Crisis looms as despite shortage, Blood Bank bars donors who had chik-V for a month;
Doctors differ on length of ban necessary
Erica Virtue, Senior Gleaner Writer
The chikungunya virus (chik-V) outbreak affecting the island could pose a major challenge to the Blood Bank at a time of the year when blood is usually in high demand.
Lack of detailed research and data about the chik-V has left medical professionals with differing views as to when persons infected by the virus can donate blood, but all agree that there has to be a ban of between two weeks and several months.
However, the National Blood Transfusion Service (Blood Bank) has decided that chik-V victims must be out of the disease for at least a month before they can give blood.
"Even after one month, you may be unable to give blood if you present with other symptoms. However, the Blood Bank will carry out an assessment of the patient to determine if he or she is able to give blood," said Sandra Brown-Thomas, public relations officer at the Blood Bank.
Brown-Thomas admitted that the ban could make an already dicey situation even more of a problem.
"Once we are not able to collect blood, it is going to worsen the shortage. And the fact is even if you are outside of the chik-V period and you present with any other virus, you are screened out," noted Brown-Thomas.
She said the Blood Bank will rely on the honesty of prospective donors to give correct information, but it will also depend on the experience and skill of its nurses to determine those eligible, while appealing to persons who have not contracted chik-V to give blood.
ONE-MONTH BAN UNNECESSARY
But Dr Doreen Brady-West, consultant haematologist at the University Hospital of the West Indies, believes that unless there is some other concern, there is no reason for the Blood Bank to ban chik-V victims for one month.
"Chik-V presents with fever, bad feelings, pains and skin rash within one to seven days. After that, the patients start feeling better. However, there is not a lot of detailed research on the disease, but within seven days to two weeks, the virus would have left your body," Brady-West told The Sunday Gleaner through microbiologist Dr Alison Nicholson.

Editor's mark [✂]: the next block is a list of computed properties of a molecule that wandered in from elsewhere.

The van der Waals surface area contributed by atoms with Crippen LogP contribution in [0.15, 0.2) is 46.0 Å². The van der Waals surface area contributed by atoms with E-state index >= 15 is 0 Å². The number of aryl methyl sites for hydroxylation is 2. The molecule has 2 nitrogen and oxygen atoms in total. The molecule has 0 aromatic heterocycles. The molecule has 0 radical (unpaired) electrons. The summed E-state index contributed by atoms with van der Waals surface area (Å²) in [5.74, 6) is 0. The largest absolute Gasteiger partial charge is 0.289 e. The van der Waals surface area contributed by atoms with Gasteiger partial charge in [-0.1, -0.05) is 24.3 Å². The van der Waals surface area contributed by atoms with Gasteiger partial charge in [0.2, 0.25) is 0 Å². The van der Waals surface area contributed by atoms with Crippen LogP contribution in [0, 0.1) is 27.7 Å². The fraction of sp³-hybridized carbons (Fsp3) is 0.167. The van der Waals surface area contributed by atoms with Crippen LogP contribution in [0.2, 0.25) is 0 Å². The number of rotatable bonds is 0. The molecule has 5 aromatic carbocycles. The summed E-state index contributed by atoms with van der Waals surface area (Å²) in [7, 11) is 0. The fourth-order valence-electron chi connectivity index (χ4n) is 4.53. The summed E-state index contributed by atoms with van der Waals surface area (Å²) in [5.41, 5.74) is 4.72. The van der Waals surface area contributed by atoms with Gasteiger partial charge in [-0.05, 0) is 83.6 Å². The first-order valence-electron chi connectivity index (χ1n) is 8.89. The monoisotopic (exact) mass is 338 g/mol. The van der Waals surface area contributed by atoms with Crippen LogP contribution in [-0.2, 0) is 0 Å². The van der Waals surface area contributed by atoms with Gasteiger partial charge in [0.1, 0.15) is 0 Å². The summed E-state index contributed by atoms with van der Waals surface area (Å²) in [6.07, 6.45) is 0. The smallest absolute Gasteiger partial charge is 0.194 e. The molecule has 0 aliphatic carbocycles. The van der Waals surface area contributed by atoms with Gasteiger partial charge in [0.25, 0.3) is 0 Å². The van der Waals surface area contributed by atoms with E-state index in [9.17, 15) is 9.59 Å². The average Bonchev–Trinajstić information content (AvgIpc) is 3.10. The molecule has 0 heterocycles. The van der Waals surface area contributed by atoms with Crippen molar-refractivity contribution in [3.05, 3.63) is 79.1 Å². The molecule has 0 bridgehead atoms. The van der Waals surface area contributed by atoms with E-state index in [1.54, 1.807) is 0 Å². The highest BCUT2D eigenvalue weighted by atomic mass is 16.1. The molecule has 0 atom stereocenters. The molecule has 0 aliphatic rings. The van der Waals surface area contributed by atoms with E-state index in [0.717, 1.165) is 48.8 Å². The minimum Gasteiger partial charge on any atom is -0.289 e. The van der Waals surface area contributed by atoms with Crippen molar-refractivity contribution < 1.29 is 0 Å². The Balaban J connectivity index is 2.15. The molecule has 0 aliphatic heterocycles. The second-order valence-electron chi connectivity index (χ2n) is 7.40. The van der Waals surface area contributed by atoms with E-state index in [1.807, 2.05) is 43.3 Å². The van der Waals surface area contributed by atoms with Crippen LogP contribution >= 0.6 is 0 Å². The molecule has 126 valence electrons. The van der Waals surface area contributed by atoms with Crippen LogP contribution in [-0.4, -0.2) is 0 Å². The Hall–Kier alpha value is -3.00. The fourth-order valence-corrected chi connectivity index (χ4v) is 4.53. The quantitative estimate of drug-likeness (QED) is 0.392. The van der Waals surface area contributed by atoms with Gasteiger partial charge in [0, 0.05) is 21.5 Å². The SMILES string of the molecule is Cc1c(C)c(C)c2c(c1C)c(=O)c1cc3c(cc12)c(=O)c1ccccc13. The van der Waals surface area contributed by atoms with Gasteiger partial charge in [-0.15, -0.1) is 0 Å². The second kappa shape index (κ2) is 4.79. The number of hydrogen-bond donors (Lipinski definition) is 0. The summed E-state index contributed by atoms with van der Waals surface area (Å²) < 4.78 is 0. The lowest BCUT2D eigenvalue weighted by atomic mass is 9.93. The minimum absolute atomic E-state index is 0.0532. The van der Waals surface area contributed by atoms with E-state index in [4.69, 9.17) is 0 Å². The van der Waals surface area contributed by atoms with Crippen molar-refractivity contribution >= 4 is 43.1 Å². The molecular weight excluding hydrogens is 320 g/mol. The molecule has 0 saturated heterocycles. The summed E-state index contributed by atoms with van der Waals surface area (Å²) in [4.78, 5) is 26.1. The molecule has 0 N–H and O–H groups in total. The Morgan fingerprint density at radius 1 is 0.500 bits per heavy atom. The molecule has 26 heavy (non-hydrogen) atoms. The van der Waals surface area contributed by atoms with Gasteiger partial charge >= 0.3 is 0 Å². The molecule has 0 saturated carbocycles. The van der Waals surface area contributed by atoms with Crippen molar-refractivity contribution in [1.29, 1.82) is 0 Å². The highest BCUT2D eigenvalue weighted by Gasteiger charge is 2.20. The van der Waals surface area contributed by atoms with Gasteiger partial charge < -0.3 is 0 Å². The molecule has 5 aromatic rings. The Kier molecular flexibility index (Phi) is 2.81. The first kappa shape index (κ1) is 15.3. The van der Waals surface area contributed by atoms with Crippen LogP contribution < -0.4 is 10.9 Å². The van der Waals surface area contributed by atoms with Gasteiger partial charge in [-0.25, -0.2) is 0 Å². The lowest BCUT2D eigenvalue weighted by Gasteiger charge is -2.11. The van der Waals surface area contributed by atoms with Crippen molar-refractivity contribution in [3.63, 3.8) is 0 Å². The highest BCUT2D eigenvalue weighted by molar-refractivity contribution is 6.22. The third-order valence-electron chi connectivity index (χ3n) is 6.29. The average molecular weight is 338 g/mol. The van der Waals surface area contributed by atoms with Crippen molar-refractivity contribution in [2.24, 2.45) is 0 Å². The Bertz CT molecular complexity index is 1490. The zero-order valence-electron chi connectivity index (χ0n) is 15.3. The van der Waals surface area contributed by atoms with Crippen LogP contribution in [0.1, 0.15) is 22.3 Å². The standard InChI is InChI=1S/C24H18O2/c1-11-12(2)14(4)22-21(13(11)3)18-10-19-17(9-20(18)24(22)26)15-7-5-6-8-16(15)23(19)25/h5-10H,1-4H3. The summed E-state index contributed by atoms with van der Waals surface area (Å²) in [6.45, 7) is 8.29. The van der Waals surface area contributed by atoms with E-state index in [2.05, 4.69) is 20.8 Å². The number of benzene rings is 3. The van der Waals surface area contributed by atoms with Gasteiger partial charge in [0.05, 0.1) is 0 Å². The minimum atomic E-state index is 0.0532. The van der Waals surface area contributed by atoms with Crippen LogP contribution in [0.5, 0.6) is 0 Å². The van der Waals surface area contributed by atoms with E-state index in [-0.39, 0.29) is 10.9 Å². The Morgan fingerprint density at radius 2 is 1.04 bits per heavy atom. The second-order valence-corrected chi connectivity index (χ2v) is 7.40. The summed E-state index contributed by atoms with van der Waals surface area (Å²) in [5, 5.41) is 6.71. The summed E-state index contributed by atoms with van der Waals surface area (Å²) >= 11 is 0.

Brady-West noted that with or without chik-V, prospective donors presenting with chronic symptoms of the disease - including fever, diarrhoea and skin rashes - are not ordinarily considered for donation.
However, Dr Winston Dawes, former president of the Sports Medicine Association of Jamaica, believes the ban on giving blood should be even longer than the one month imposed by the Blood Bank.
"Not enough research has been done, so individuals cannot speak definitively on the matter. To be on the safe side, I would say two months, and that is if you don't have any symptoms from the disease. By that time, you would have developed antibodies to it.
"The problem is that there is not a lot of research on it and, to some extent, there is a lot of guesswork going on. From the research in Italy, in a few cases, individuals have showed symptoms for as long as two years. As to whether the virus has caused inflammation in the area, or the virus has remained dormant and is still causing the problem, we don't really know," said Dawes.
"The fact is that even if it's resilient in the tissues, the viral count would be low … . The way it is going in Jamaica, everyone will get it. So if you have it, and they infuse the virus into you, it would not make a difference," added Dawes.
Nicholson, whose works include the study of organisms that cause infections, noted that chik-V presents itself in two phases - a subacute phase and a chronic phase. About 13 per cent of victims will develop the chronic phase.
"The thing with chik-V is that we don't have any experience with it, as you know, and there is not a tremendous amount of literature on it - I guess because it's not really a Western disease. We need to document what we are finding to add to the research and add to the body of literature out there," said Nicholson.
"Individuals suffering symptoms for more than three months will become chronic sufferers of the disease," added Nicholson, noting that the quicker symptoms are resolved, the less likely one will be to becoming a chronic sufferer.
"If you get rid of the symptoms within a short period, then that's your story. But I don't know if it's the ones with the chronic symptoms who will be barred. There is so much lack of information, doctors are just taking precaution," noted Nicholson.